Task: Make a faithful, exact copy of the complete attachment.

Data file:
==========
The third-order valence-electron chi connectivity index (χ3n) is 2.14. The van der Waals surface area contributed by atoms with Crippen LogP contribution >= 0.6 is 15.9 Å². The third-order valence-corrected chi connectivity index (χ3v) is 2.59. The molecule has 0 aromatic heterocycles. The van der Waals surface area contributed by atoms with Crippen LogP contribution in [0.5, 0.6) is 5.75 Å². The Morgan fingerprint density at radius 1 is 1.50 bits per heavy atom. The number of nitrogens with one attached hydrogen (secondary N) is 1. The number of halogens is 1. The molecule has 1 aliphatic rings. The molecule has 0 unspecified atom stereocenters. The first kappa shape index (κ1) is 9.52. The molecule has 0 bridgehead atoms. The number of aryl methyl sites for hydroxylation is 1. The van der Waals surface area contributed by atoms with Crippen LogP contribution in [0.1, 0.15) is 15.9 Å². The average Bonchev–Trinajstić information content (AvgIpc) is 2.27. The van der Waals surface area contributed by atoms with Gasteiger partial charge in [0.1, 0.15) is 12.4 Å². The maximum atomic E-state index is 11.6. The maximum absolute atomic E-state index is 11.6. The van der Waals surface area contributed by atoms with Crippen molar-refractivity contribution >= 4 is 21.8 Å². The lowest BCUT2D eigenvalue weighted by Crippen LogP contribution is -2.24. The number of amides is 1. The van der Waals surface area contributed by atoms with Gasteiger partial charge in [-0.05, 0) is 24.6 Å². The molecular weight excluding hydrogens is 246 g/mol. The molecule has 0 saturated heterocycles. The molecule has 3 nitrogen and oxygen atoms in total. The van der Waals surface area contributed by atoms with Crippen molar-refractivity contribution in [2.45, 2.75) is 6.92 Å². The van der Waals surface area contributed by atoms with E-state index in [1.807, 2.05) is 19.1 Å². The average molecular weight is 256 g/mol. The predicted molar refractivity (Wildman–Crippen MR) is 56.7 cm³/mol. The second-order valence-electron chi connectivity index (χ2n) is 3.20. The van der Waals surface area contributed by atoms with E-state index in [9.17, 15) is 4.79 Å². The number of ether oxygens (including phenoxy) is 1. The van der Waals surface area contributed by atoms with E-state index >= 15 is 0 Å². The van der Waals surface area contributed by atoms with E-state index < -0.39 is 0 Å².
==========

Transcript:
The third-order valence-electron chi connectivity index (χ3n) is 2.14. The van der Waals surface area contributed by atoms with Crippen LogP contribution >= 0.6 is 15.9 Å². The third-order valence-corrected chi connectivity index (χ3v) is 2.59. The molecule has 0 aromatic heterocycles. The van der Waals surface area contributed by atoms with Crippen LogP contribution in [0.5, 0.6) is 5.75 Å². The Morgan fingerprint density at radius 1 is 1.50 bits per heavy atom. The number of nitrogens with one attached hydrogen (secondary N) is 1. The number of halogens is 1. The molecule has 1 aliphatic rings. The molecule has 0 unspecified atom stereocenters. The first kappa shape index (κ1) is 9.52. The molecule has 0 bridgehead atoms. The number of aryl methyl sites for hydroxylation is 1. The van der Waals surface area contributed by atoms with Crippen LogP contribution in [0.1, 0.15) is 15.9 Å². The average Bonchev–Trinajstić information content (AvgIpc) is 2.27. The van der Waals surface area contributed by atoms with Gasteiger partial charge in [0.1, 0.15) is 12.4 Å². The maximum atomic E-state index is 11.6. The maximum absolute atomic E-state index is 11.6. The van der Waals surface area contributed by atoms with Crippen molar-refractivity contribution >= 4 is 21.8 Å². The lowest BCUT2D eigenvalue weighted by Crippen LogP contribution is -2.24. The number of amides is 1. The van der Waals surface area contributed by atoms with Gasteiger partial charge in [-0.05, 0) is 24.6 Å². The molecular weight excluding hydrogens is 246 g/mol. The molecule has 0 saturated heterocycles. The molecule has 3 nitrogen and oxygen atoms in total. The van der Waals surface area contributed by atoms with Crippen molar-refractivity contribution in [2.45, 2.75) is 6.92 Å². The van der Waals surface area contributed by atoms with E-state index in [1.807, 2.05) is 19.1 Å². The average molecular weight is 256 g/mol. The predicted molar refractivity (Wildman–Crippen MR) is 56.7 cm³/mol. The second-order valence-electron chi connectivity index (χ2n) is 3.20. The van der Waals surface area contributed by atoms with E-state index in [9.17, 15) is 4.79 Å². The number of ether oxygens (including phenoxy) is 1. The van der Waals surface area contributed by atoms with E-state index >= 15 is 0 Å². The van der Waals surface area contributed by atoms with E-state index < -0.39 is 0 Å².